What would a different approach look like in Tacoma? First, it might require members of the Planning Commission and staff in Planning and Development Services to become personally familiar with the transit service along the corridors on which the city is proposing to create more middle housing. Many may already live along these corridors, but don’t use transit to get to and from work or to other locations in the city (though some might, already). 

Sound Transit's streetcar in Downtown Tacoma. Work on Tacoma's Hilltop streetcar extension continues, but further extensions are shelved until Sound Transit grapples with Covid-related budget impacts. (Doug Trumm)
Work on Tacoma’s Hilltop streetcar extension continues, but further extensions are shelved until Sound Transit grapples with Covid-related budget impacts. (Credit: Doug Trumm)

Another and more consequential step might be to create greater collaboration between the Planning Commission and the Transportation Commission, and to extend this collaboration to include the analogous bodies on Pierce Transit and Sound Transit. To achieve actual and wide-reaching equity and inclusion in Tacoma and the nearby region, there needs to be greater coordination among those who are, in their own ways and contexts, working to achieve greater access and mobility for those who live or intend to live in our city. 

This wide-scale coordination could lead to more cohesive and efficient development—the type of development that brings more attainable housing to more people, and the type of development that takes into account who will be able to afford this proposed middle housing (taking into account what people make, on average, in our city, and the average cost of housing); whether or not the corridor alongside this housing is already served by high-quality transit or whether it needs to be provided if the development is to actually address the needs of a wide array of current and future residents; whether or not the proposed development takes into account multiple forms of mobility and how these are both promoted and supported through infrastructure–from sidewalks, to regularly occurring crosswalks, curb cuts, to tree canopy.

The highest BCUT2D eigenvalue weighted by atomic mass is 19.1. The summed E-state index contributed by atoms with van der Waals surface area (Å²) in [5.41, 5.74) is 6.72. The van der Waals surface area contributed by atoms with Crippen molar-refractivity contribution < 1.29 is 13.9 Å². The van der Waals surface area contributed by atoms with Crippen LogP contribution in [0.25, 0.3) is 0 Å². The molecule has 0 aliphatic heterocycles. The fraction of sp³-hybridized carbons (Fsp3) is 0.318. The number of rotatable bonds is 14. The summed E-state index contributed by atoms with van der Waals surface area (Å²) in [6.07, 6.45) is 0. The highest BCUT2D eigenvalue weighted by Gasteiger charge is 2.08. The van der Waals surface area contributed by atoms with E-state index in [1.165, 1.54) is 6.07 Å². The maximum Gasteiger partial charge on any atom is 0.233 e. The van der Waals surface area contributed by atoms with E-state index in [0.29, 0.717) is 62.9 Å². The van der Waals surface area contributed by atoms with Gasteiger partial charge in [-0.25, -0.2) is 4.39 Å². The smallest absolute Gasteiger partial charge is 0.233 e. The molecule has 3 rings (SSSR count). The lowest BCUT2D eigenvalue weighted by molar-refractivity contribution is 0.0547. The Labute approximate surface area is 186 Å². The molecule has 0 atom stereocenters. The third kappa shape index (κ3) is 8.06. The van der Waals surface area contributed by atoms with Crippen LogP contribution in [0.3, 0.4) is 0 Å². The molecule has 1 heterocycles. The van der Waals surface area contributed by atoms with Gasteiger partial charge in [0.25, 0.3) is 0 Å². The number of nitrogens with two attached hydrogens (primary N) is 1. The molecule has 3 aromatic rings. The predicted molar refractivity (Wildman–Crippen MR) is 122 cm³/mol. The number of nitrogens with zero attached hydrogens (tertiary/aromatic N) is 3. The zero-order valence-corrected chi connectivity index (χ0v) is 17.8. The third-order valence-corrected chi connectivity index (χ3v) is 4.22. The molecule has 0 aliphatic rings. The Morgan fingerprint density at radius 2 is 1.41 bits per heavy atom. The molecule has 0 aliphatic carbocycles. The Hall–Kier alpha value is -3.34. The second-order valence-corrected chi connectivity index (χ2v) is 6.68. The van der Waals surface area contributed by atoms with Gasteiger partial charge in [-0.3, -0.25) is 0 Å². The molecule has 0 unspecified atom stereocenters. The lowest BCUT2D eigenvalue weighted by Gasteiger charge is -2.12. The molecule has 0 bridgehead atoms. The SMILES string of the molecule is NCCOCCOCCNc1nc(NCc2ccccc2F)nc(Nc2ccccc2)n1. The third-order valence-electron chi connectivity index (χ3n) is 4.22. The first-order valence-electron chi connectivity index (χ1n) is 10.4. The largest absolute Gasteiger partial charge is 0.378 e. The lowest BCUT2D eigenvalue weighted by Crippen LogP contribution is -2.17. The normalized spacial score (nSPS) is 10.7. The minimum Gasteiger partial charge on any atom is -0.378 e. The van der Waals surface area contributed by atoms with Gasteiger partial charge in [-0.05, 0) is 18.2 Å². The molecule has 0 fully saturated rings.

A housing strategy should be more than just a plan to build more housing; it should be a strategy for greater access and enhanced livability for more. This necessarily means that the strategy should take into account other types of amenities that enhance urban life and improve well-being, for example parks and grocery stores. Tacoma already counts with abundant public green space and is making strides on providing more, but many of the city’s neighborhoods aren’t attended by grocery stores. 

The matter of equity in relation development in Tacoma can be addressed by certain initiatives and tools already in existence, including the Equity Index. It might take adding new measures into what the tool already accounts for, but this is a crucial first step because, as the old adage goes (which I credit Chris Karnes of the Tacoma Planning Commission for reminding of), “what gets measured, gets managed.”